confused by the shifting "trends" in the post-conciliar
Church that they have latched onto various "conspiracy
theories" to explain what has happened.
The elder Gibson argues that one of the more elaborate of
these conspiracy theories, called the "Siri thesis,"
simply isn’t true and must be discarded.
The "Siri thesis" argues that the rather conservative
cardinal archbishop of Genoa, Giuseppe Siri, was actually
elected Pope in 1958, but that his election was suppressed,
leading to the election of Angelo Roncalli, who became John
XXIII, called the Council, rehabilitated Giovanni Battista
Montini, who became Paul VI, thus ushering in the entire "post-Pius
XII" era in the Church.
The "Siri thesis" emerged among traditionalist
Catholics who came to believe that "something went wrong"
in the Church after the 1958 conclave, after the death of
Pope Pius XII, who was therefore viewed as the "last
Believers in this "thesis" are therefore a species
of "sede vacantist" which might be denominated
"sede impeditist," that is, those who believe
that the past five popes are "antipopes" and that
Siri remained the "true Pope" until his death in
1989, but was "impeded" from serving as the bishop
The "Siri thesis" is built upon one key point:
the issue of the "white smoke" that appeared for
a brief time on October 26, 1958, before changing to black.
The thesis is that Siri was elected on that occasion, that
the smoke was white to signal his election, but that the color
changed to black when the conclave annulled or overturned
A key piece of evidence for this theory has been an article
written by Silvio Negro for the evening edition of Corriere
della Sera (Milan, Italy) for October 27, 1958.
But, according to the elder Gibson, the Negro article has
been misunderstood by the proponents of the "Siri thesis."
Negro narrates a story from the 1939 conclave, when the smoke
was also a confusing mixture of white and black, until the
secretary of the conclave, one Monsignor Santoro, sent a note
to Vatican Radio to advise that, so matter what color the
smoke seemed, it was white, and that Eugenio Pacelli had been
elected Pope Pius XII.
In the elder Gibson’s December newsletter, however,
this "Siri thesis" is denounced as false, built
on shoddy scholarship and inadequate fact checking.
The proponents of the "Siri thesis," perhaps due
to limited familiarity with the Italian language, had misunderstood
Negro’s article, and concluded that he was writing about
the 1958 conclave. Thus, for proponents of the "Siri
thesis," Monsignor Santoro sent out a note from the 1958
conclave to say that, no matter what the color of the smoke,
a Pope had been elected. As the elder Gibson notes in his
December newsletter, however, there was one problem: Santoro
was not the secretary of the 1958 conclave at all, but of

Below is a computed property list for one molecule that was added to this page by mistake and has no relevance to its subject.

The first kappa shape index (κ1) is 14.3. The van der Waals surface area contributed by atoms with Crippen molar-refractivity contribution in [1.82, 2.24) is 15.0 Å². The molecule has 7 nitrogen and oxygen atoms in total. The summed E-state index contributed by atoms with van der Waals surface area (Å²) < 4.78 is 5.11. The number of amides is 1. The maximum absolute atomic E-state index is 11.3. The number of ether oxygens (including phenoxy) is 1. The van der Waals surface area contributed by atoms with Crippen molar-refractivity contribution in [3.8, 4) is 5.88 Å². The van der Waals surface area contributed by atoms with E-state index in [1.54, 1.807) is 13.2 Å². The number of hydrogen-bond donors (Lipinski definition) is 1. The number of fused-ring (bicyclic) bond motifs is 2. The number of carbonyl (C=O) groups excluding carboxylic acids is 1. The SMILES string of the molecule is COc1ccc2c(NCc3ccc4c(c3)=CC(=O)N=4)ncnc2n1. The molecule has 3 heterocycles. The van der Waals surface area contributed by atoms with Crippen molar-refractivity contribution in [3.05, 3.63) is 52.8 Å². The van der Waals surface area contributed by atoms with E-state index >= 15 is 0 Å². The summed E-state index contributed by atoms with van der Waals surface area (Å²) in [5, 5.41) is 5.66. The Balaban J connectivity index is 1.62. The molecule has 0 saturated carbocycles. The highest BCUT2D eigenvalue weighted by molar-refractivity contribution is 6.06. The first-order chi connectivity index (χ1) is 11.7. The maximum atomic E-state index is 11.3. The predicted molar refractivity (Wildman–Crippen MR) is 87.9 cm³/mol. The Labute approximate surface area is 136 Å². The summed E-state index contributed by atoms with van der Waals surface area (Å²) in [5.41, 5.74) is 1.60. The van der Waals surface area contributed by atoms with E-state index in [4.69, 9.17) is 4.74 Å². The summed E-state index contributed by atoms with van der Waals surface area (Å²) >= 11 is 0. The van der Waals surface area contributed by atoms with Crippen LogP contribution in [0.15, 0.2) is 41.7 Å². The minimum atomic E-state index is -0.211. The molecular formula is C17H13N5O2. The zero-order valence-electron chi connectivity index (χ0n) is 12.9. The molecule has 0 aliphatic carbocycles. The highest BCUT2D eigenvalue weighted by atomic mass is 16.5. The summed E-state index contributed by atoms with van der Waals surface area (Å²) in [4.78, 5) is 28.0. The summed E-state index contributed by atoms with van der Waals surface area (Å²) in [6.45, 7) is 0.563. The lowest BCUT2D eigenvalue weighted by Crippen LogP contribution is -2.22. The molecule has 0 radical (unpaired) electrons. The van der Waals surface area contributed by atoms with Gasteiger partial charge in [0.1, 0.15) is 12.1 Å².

the 1939 conclave. The entire "Siri thesis" was
based on a simple misreading of an Italian newspaper article.
This "Siri thesis" is not the only one being circulated
in traditionalist circles to explain the modern woes of the
Church, but it has come to be believed by hundreds, perhaps
thousands of people around the world, Inside the Vatican
has been told by sources in the traditionalist movement.
The elder Gibson and some of his associates have confirmed
to Inside the Vatican that the "Siri thesis"
the elder Gibson "debunks" in his December 2005
newsletter still has adherents in virtually every country
We find this announcement by the elder Gibson interesting
because it reveals two important things: (1) how people who
are perplexed by change (in this case, some traditional Catholics),
may grasp at untenable theories in order to explain disturbing
realities; and yet (2) how an openness to sifting theories
to ascertain their conformity to historical truth can persist
even in these same traditionalist Catholic circles.
As one associate of the elder Gibson expressed it to us:
"If the truth about our current confusion is ever to
be clarified and understood, the necessary first step must
be for those suspicious of Rome and of recent pontiffs to
commit themselves to seeking the truth even if it goes against
deeply-held positions arrived at without all the evidence
Thus, the "Siri thesis" has been dismantled by
"insiders," members of that very traditional Catholic
milieu which had been favorable to the idea in principle.
This reveals that, despite their understandable confusion
about the situation of the Church in the early 21st century
and their continuing dissatisfaction with the Church’s
leadership in Rome, these traditional Catholics have considerable
good will, that is, they are committed to seeking the truth,
not "conspiracy theories" without any foundation
As one traditional Catholic involved in this controversy
wrote in January to Inside the Vatican: "Love
of the truth as evidenced by Mr. Hutton Gibson and others
is based upon advice given by St. Anselm to his disciple:
‘You must not so cling to what we have said, as to abide
by it obstinately, when others with more weighty arguments
succeed in overthrowing ours and establishing opinions against
them,’ and further, ‘If there is anything that
calls for correction I do not refuse the correction.’"
If this is the perspective of the most radical of the Catholic
traditionalists, there seems room for guarded optimism about
the possibility of coming to some sort of meeting of the minds
over the questions which most trouble Catholic traditionalists,
involving the changes in the Church’s liturgy and in
her rites of ordination of priests and consecration of bishops.
In this new pontificate, the time may have come for traditional
Catholics and "conciliar Rome" to "reason together"
to find a way forward in a complex and confusing world.
Inside The Vatican (ISSN 1068-8579) is a Catholic news magazine, published monthly except July
and September, with occasional special supplements.